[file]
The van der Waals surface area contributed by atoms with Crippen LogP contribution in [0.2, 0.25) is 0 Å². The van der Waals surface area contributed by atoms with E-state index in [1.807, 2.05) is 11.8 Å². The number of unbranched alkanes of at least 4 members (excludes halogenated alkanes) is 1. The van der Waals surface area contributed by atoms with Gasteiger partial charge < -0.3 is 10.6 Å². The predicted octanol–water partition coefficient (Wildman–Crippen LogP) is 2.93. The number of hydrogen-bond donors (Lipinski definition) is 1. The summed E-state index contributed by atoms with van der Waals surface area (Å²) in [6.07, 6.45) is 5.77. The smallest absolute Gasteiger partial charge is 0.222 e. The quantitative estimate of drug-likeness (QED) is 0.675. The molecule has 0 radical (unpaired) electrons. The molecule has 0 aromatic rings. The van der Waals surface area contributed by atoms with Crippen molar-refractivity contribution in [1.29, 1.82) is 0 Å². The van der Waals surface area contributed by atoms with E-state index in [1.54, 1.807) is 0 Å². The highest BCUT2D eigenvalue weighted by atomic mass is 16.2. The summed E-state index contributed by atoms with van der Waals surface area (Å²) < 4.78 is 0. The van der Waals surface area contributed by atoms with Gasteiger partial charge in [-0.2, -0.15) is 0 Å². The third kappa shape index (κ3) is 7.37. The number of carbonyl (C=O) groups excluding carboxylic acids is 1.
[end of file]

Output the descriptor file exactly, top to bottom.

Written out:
The van der Waals surface area contributed by atoms with Crippen LogP contribution in [0.2, 0.25) is 0 Å². The van der Waals surface area contributed by atoms with E-state index in [1.807, 2.05) is 11.8 Å². The number of unbranched alkanes of at least 4 members (excludes halogenated alkanes) is 1. The van der Waals surface area contributed by atoms with Gasteiger partial charge < -0.3 is 10.6 Å². The predicted octanol–water partition coefficient (Wildman–Crippen LogP) is 2.93. The number of hydrogen-bond donors (Lipinski definition) is 1. The summed E-state index contributed by atoms with van der Waals surface area (Å²) in [6.07, 6.45) is 5.77. The smallest absolute Gasteiger partial charge is 0.222 e. The quantitative estimate of drug-likeness (QED) is 0.675. The molecule has 0 radical (unpaired) electrons. The molecule has 0 aromatic rings. The van der Waals surface area contributed by atoms with Crippen molar-refractivity contribution in [1.29, 1.82) is 0 Å². The van der Waals surface area contributed by atoms with E-state index in [1.54, 1.807) is 0 Å². The highest BCUT2D eigenvalue weighted by atomic mass is 16.2. The summed E-state index contributed by atoms with van der Waals surface area (Å²) < 4.78 is 0. The van der Waals surface area contributed by atoms with Gasteiger partial charge in [-0.2, -0.15) is 0 Å². The third kappa shape index (κ3) is 7.37. The number of carbonyl (C=O) groups excluding carboxylic acids is 1.